The Lifetime Learning Credit and the American Opportunity Credit

Both the Lifetime Learning Credit and the American Opportunity Credit are options for offsetting the costs of college education. While the two credits are similar, there are some important differences and you can only claim one or the other, not both. You’ll want to chose the best credit for your situation, so it pays to do your homework. Here’s how they work:

Who can claim these credits?

Both credits can be claimed by either the student taking the classes or by their parents, if they claim their children as dependents. A big difference between these two credits: the American Opportunity Credit can only be claimed for undergraduate coursework and can only be claimed for a maximum of four years, while the Lifetime Learning Credit can be used for undergraduate, graduate, and non-degree or vocational training and can be used for any number of years—hence the “lifetime” part of the name.

What expenses do the Lifetime Learning Credit and the American Opportunity Credit cover?

Both credits let you claim money spent on tuition, books, equipment, and school fees. Expenses for housing or transportation do not count here. The Lifetime Learning Credit lets you claim 20% of the first ten thousand dollars you spent, so you’re credit is limited to $2,000. The American Opportunity Credit allows you to claim 100% of the first two grand spent and a quarter of the next two thousand, meaning the highest possible credit would be $2,500.

Are these credits refundable?

Taxes are notoriously complex and credits are certainly not simple. Some tax credits will only reduce your tax bill, but if the the credit is larger than what you owe, then you and Uncle Sam just call it even and no one gets a check. These are called “non-refundable” credits because they can not trigger a tax refund. The Lifetime Learning Credit is one of these, so if you earned little or no money for the year, this credit won’t help you out.

A refundable credit is one that will earn you a refund from government if you reduce your tax debt to a negative amount. The American Opportunity Credit is partially refundable. You will be refunded 40% of the credit value if you earned no income for the year, so a maximum of $1,000. Many people assume they don’t need to file taxes if they earned no income, but they might be missing out on free money like this if they don’t.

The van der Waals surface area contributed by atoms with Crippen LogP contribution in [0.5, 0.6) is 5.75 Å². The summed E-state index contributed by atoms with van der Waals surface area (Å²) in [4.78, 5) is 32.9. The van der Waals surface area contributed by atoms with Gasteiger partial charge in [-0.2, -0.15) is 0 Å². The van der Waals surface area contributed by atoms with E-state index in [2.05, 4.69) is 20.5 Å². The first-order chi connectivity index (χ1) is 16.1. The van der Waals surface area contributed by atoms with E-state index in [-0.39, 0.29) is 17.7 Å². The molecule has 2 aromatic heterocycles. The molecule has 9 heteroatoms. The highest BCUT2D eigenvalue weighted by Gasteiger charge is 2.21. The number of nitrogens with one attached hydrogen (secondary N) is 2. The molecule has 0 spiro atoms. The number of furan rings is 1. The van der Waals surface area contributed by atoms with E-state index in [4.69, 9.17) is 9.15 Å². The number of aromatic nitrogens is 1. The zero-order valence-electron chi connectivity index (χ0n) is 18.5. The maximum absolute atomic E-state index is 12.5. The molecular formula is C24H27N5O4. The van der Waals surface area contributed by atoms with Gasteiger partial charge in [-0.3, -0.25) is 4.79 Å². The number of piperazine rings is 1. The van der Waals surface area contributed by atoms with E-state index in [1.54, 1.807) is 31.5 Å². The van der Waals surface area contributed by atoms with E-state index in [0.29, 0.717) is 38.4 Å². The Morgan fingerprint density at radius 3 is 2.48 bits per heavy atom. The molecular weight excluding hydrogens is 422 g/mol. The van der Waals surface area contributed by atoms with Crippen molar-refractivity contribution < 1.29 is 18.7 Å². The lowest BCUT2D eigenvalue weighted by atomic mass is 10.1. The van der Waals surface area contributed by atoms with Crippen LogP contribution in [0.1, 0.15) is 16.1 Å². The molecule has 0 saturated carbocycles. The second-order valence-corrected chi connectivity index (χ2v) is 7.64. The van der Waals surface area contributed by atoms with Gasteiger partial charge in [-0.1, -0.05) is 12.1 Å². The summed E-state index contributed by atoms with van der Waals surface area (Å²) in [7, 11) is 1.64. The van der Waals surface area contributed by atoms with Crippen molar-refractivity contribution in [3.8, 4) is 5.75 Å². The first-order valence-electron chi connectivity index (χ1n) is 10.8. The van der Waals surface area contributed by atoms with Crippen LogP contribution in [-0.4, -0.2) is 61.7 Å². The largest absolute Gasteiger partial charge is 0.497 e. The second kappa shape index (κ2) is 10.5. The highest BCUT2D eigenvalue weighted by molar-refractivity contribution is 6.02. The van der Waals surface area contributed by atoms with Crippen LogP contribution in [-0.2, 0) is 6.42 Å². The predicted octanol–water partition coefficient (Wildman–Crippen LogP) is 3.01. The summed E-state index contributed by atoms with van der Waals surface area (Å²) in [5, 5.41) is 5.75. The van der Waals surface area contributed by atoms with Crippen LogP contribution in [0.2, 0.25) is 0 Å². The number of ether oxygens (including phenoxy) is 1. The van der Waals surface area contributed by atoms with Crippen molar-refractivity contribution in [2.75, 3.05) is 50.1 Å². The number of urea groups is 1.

What else should I know about the Lifetime Learning Credit and the American Opportunity Credit?

Your school should send you a Form 1098-T at tax time that will document eligible costs you paid to the institution. You can only claim one of these two credits each year. There are income restrictions on these tax credits; they are designed for households in middle and lower income ranges and are phased out and eliminated based on your modified adjusted gross income. The IRS provides an online tool for deterring your eligibility to claim a tax credit for education. You will use the IRS Form 8863 to claim either of these two credits. It’s best to claim the American Opportunity Credit while you can—it has a higher limit and is partially refundable. The Lifetime Learning Credit will always be available, even if you have claimed the American Opportunity Credit in the past.


From deductions to credits, there are plenty of options for saving at tax time when you’ve spent money on education. Keeping track of qualifying expenses throughout the year isn’t easy, but you don’t have to rely on the receipt-hording method. As always, Keeper has your back and will watch your spending and flag purchases for you, so you’re ready to go when it’s time to file.

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Note: at Keeper, we care about helping you save on taxes. That leads us to generalize tax advice which ultimately cannot be completely generalized. Everyone's situation is different. Please drop a note above or reach out via email if you have questions.